Ever wonder why birds lay eggs of different colors and shapes? There is a good reason for everything in nature and eggs are no exception. Birds’ eggs are colored for protective reasons. The parent birds that incubate them are not always on the nest covering them, and at those times, the eggs are exposed to predators. The color, speckles or spots on them are camouflage. That explains why birds that nest in cavities lay all white eggs. They can’t be seen even when the parent birds are not sitting on them.
Why are birds’ eggs shaped differently? Again, to protect them. Birds that nest on cliffs, like seabirds for example, have eggs that are smaller at one end than at the other. This is to make them roll in a circle and not fall off the cliff. Birds with round eggs, build deep nests that keep them from rolling out.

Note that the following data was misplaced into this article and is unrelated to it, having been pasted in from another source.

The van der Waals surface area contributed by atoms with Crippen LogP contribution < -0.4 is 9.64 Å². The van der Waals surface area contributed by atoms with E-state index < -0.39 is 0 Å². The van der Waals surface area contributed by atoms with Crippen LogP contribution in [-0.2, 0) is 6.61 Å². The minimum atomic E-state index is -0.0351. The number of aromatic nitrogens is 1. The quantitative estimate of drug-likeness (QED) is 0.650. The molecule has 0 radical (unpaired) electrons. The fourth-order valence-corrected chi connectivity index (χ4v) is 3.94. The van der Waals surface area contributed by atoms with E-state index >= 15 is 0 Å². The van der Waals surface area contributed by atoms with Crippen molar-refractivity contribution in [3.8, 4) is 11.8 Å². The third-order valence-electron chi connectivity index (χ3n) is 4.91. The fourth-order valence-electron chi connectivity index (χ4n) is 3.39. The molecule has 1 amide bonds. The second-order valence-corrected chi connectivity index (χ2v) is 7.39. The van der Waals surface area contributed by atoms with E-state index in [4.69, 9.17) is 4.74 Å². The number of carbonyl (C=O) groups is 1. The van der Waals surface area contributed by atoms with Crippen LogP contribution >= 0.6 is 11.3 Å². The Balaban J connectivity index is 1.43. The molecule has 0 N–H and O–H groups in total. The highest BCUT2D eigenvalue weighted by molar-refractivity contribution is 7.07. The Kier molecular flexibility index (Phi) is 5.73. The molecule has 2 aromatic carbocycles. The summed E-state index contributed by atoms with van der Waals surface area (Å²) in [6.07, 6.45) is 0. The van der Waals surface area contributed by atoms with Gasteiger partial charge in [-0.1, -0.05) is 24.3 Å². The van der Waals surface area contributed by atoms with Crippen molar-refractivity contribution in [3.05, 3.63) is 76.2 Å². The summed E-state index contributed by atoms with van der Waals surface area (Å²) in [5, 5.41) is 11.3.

How do baby birds hatch? They have a so-called “egg tooth” on the top of their upper mandible, which cuts through the egg shell when it is time for them to come out. The egg tooth falls off soon after hatching. Why do the eggs in a nest all hatch at about the same time? Because most birds lay an egg a day, but do not begin incubating them until the last egg is laid. One exception are barn owls that begin incubation with the laying of the first egg. That’s why the youngsters in a brood range in size and age from the oldest to the youngest.
-- George H. Harrison